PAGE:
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Langhorne v. Warden

United States District Court, W.D. Virginia, Roanoke Division

October 23, 2017

DIATATION LAMONT LANGHORNE Petitioner,
v.
WARDEN, Respondent.

          MEMORANDUM OPINION

          NORMAN K. MOON, UNITED STATES DISTRICT JUDGE

         Diatation Lamont Langhorne, a Virginia inmate proceeding pro se, filed this petition for a writ of habeas corpus, pursuant to 28 U.S.C. § 2254, challenging the validity of his confinement on a judgment by the Fluvanna County Circuit Court. Respondent filed a motion to dismiss Langhorne's § 2254 petition, and Langhorne responded, making the matter ripe for disposition. After review of the record, I grant the motion to dismiss.

         I. Background

         Diatation Lamont Langhorne was convicted by a Fluvanna County Circuit Court of habitual offender status and felony eluding the police. On May 31, 2013, the circuit court entered a final order sentencing Langhorne to seven years in prison. He appealed, but the Court of Appeals of Virginia denied his petition. Thereafter, a three-judge panel affirmed the appellate court's denial. On September 2, 2014, the Supreme Court of Virginia refused review.

         On April 24, 2015, Langhorne moved to set aside his conviction, but the circuit court denied his motion on August 24, 2015. Langhorne did not appeal.

         On September 10, 2015, Langhorne filed a “Writ of Error Coram Nobis and Motion to Vacate, Set Aside and Declare Null and Void a Defendant's Judgment and Conviction” in the Fluvanna County Circuit Court. On January 13, 2016, the circuit court denied Langhorne's petition because he had not alleged any clerical error or error in fact. Langhorne appealed, but on December 15, 2016, the Supreme Court of Virginia affirmed the circuit court's dismissal.[1]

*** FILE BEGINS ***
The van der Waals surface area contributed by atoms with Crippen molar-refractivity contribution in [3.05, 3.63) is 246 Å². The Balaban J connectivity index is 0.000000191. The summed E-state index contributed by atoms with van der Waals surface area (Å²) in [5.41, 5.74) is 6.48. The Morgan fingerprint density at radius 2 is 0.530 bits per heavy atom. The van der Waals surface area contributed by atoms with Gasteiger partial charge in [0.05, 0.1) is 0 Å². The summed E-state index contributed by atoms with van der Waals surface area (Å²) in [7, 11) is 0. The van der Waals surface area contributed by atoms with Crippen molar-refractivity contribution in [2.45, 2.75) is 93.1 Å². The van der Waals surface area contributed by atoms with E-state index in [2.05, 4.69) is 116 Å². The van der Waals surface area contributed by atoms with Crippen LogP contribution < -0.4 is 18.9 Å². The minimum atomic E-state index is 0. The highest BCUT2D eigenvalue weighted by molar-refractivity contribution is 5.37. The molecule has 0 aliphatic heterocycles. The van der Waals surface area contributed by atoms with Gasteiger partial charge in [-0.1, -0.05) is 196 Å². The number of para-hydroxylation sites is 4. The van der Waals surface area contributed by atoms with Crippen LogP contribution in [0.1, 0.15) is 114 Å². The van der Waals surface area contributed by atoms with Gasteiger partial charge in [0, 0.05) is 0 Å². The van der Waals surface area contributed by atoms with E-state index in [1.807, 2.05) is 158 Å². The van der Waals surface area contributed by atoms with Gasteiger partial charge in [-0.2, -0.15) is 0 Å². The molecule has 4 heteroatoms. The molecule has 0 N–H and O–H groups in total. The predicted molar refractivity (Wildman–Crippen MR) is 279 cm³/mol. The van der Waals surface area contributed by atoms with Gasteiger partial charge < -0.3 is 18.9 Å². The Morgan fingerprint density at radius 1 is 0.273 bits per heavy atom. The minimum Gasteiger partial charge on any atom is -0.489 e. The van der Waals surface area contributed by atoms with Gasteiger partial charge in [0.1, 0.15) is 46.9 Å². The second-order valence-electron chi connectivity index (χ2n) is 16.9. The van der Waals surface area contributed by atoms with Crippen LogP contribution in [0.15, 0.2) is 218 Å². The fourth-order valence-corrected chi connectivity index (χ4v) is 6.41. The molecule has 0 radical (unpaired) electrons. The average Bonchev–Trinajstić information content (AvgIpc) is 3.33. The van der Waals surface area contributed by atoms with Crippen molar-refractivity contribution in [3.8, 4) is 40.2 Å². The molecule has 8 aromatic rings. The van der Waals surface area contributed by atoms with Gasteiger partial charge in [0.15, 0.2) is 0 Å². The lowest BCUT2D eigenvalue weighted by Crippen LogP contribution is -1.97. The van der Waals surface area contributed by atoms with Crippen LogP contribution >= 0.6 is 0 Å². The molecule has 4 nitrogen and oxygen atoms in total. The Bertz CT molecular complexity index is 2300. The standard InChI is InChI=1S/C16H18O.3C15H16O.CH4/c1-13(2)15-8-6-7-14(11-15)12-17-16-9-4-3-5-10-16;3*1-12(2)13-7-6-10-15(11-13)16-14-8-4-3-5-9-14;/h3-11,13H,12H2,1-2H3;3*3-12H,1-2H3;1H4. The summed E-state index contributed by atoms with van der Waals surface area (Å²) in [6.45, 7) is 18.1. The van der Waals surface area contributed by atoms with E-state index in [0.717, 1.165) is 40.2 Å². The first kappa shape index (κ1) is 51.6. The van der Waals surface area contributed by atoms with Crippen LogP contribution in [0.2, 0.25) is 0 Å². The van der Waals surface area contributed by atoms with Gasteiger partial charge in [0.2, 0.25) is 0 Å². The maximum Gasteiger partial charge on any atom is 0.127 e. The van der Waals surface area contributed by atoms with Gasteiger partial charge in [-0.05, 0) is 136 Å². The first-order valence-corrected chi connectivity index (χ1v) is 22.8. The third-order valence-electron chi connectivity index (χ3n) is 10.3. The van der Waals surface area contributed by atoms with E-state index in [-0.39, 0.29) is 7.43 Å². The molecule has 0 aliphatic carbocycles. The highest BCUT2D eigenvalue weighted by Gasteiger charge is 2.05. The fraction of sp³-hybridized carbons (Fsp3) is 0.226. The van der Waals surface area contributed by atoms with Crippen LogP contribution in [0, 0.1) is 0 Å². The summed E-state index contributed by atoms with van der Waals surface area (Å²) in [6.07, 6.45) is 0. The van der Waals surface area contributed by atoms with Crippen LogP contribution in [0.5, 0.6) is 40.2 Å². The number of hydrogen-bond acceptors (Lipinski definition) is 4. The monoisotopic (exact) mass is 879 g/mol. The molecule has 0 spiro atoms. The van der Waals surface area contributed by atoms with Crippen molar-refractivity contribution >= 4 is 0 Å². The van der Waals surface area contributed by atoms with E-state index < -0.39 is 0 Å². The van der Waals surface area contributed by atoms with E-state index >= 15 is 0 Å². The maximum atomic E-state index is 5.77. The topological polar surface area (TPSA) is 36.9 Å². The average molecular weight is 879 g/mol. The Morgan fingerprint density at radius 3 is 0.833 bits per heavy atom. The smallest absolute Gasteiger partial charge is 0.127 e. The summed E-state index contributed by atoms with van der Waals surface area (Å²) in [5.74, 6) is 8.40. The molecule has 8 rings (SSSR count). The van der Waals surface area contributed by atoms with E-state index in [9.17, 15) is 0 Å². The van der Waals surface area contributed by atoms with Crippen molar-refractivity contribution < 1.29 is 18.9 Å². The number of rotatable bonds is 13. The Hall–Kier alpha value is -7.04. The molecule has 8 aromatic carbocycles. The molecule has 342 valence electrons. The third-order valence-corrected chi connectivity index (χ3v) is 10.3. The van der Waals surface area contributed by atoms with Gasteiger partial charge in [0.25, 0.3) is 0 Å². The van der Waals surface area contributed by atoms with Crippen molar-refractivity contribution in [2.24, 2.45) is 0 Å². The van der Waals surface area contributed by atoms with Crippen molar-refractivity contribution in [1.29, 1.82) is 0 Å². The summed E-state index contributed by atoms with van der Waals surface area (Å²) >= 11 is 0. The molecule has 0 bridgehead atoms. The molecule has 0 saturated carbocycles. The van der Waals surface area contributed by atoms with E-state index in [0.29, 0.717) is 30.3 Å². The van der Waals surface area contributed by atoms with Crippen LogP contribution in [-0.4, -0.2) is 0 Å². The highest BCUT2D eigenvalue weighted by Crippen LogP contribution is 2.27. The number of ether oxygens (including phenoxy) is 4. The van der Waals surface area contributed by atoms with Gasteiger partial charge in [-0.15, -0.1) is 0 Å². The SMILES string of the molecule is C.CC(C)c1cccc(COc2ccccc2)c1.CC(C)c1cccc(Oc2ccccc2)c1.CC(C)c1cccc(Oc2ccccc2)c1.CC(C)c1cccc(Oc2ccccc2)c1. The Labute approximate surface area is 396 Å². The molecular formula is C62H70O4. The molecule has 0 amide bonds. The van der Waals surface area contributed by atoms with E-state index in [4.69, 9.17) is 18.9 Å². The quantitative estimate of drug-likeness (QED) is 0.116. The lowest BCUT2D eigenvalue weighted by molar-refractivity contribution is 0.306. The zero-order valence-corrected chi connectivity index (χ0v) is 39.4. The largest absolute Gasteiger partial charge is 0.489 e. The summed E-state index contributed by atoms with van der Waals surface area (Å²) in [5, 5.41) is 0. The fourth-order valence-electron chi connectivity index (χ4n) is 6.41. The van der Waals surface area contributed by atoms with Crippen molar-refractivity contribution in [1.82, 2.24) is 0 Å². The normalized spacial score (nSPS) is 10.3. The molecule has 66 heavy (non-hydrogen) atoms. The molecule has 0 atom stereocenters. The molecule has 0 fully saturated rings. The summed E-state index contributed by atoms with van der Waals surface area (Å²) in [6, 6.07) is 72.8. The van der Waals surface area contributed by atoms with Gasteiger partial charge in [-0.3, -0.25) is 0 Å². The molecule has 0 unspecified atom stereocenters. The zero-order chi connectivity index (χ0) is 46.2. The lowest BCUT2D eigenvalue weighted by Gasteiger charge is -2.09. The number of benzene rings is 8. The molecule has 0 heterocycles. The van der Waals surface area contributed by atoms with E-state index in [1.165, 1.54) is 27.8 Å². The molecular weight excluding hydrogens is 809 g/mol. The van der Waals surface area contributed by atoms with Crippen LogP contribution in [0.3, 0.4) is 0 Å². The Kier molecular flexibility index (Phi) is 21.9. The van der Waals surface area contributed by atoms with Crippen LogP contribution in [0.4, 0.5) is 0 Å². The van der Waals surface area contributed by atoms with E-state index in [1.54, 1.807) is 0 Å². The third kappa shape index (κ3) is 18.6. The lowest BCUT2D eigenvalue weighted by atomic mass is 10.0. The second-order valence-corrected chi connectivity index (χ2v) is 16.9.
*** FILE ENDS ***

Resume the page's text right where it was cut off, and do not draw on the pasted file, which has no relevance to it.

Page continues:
II. Current Claims

         On January 3, 2017, Langhorne filed the present petition. Thereafter, on March 31, 2017, he amended his petition, alleging the following four claims:

a. “Deprived of his constitutional rights . . . violation of U.S. Constitution Amendment 1, 6, and 14” (Am. Pet. 5);
b. “Miscarriage of justice . . . to allow an ex post facto violation to go on without correcting it and also not following proper procedures” (Am. Pet. 7);
c. “Ex post facto law . . . The trial court abolished the habitual offender law and is violating the ex post facto law by convicting and sentencing [Langhorne] under the habitual offender law after it was abolished on July 1, 1999 which is cruel and unusual punishment because sentencing [Langhorne] under the habitual offender law the punishment is more severe” (Am. Pet. 8); and
d. “Ineffective assistance of counsel . . . Court failed to follow proper procedures and attorney failed to object to the miscarriage of justice and the court's depriving Langhorne [of] an opportunity to assert his innocence” (Am. Pet. 11).

         III. Discussion

         A. Exhaustion and ...


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